I’m always shocked to hear that people don't like brown-nosing. If I could do it, I definitely would. But as someone who has Asperger’s, brown-nosing always looks very difficult. So I have been looking for someone to teach me how to be better at brown-nosing, and finally, I found it.

First, here is research from James Westphal and Ithai Stern at Kellogg School of Management. They found that being adept at ingratiating behavior was the number-one factor for getting positions at the top of the corporate ladder.

This is not surprising to me. What is surprising is that the research comes with a how-to provided (perhaps inadvertently) by the American Bar Association Journal.

According to the study, here are the traits that are most likely to be rewarded.

1) Frame flattery as advice-seeking. For example, you can ask, “How were you able to close that deal so successfully?”

2) Argue before accepting a manager's opinion.

3) Compliment the manager to friends in his or her social network.

4) Act as if you realize that flattery will make the manager uncomfortable. For example, you can say, “I don't want to embarrass you but your presentation was really top-notch.”

5) Agree with the manager's values before agreeing with his or her opinions.

6) Tell the manager's friends how much you agree with his or her values.

7) Bring up affiliations you think you may have in common with the manager, such as a religious group or political party.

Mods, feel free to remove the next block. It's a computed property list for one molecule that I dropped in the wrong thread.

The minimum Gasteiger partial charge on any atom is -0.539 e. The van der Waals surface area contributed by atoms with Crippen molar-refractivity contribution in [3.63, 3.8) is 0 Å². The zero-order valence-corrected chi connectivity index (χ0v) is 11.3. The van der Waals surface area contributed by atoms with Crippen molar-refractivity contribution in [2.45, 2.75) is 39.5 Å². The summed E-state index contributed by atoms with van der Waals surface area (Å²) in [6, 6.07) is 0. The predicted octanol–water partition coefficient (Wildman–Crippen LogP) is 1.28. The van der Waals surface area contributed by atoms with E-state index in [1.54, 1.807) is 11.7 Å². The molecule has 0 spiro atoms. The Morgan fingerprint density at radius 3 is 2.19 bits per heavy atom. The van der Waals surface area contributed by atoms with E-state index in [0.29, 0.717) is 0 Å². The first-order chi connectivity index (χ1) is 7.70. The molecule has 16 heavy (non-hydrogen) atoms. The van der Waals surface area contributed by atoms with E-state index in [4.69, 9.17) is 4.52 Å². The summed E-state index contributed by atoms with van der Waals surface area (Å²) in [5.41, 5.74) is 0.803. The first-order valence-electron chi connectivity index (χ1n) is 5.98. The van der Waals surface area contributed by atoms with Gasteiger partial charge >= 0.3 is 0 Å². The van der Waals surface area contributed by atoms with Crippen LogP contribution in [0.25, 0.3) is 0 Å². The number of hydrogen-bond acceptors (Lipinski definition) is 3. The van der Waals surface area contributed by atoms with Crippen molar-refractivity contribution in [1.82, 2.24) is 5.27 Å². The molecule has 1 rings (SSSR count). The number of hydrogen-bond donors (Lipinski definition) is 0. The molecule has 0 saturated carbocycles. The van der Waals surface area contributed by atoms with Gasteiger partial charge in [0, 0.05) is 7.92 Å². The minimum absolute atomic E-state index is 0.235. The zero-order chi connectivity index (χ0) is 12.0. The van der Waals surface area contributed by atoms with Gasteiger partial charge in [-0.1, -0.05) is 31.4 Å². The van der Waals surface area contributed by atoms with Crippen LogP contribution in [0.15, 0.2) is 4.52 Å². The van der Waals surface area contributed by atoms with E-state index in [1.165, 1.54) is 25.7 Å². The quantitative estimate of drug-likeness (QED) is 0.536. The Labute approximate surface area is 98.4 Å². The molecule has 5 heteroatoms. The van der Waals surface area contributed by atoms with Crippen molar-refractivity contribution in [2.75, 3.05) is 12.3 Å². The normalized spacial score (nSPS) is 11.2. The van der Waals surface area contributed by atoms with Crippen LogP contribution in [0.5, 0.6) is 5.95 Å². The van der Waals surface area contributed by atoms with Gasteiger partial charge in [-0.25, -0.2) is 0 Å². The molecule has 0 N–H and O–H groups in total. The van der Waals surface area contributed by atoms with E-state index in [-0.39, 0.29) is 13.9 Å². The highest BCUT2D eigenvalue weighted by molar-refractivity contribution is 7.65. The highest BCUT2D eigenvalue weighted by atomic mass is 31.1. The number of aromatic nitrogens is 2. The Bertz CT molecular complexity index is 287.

To me, this list is incredibly handy. I think maybe people don't like brown-nosing behavior because they think anyone could do it if they put aside their moral compass.

But this is not true. For many people, brown-nosing is very hard not because it's immoral per se, but because it’s so hard to think of what to say. The nuances required for successful brown-nosing behavior are like trigonometry for your emotions—too complicated to be done on the fly.

I can memorize this list. Or maybe just one or two from the list, and then I can try to say something like this when I want to make someone feel good.

And this is why I don't understand why people think brown-nosing is compromising their integrity. Brown-nosing is just making someone feel good. Isn't this always a nice thing to do? How could it ever hurt anyone? What's the moral objection? I don't get it.

Also, the American Bar Association essentially defines brown-nosing as “ingratiating behavior.” I looked up ingratiating in the dictionary. The first definition I found was: “To bring (oneself, for example) into the favor or good graces of another, especially by deliberate effort.”

I absolutely don't understand why this is bad. In fact, I am pretty sure that the reason everyone told me I was terrible at dating was because I was not able to be ingratiatory. You are supposed to be that, right?

So can everyone please shut up about how they are not going to brown-nose? The world would be a better place if we would all do that, all the time. I am not able to do it without extreme coaching, but for those of you who can do it easily, you should feel blessed. And, you're probably in line for a promotion.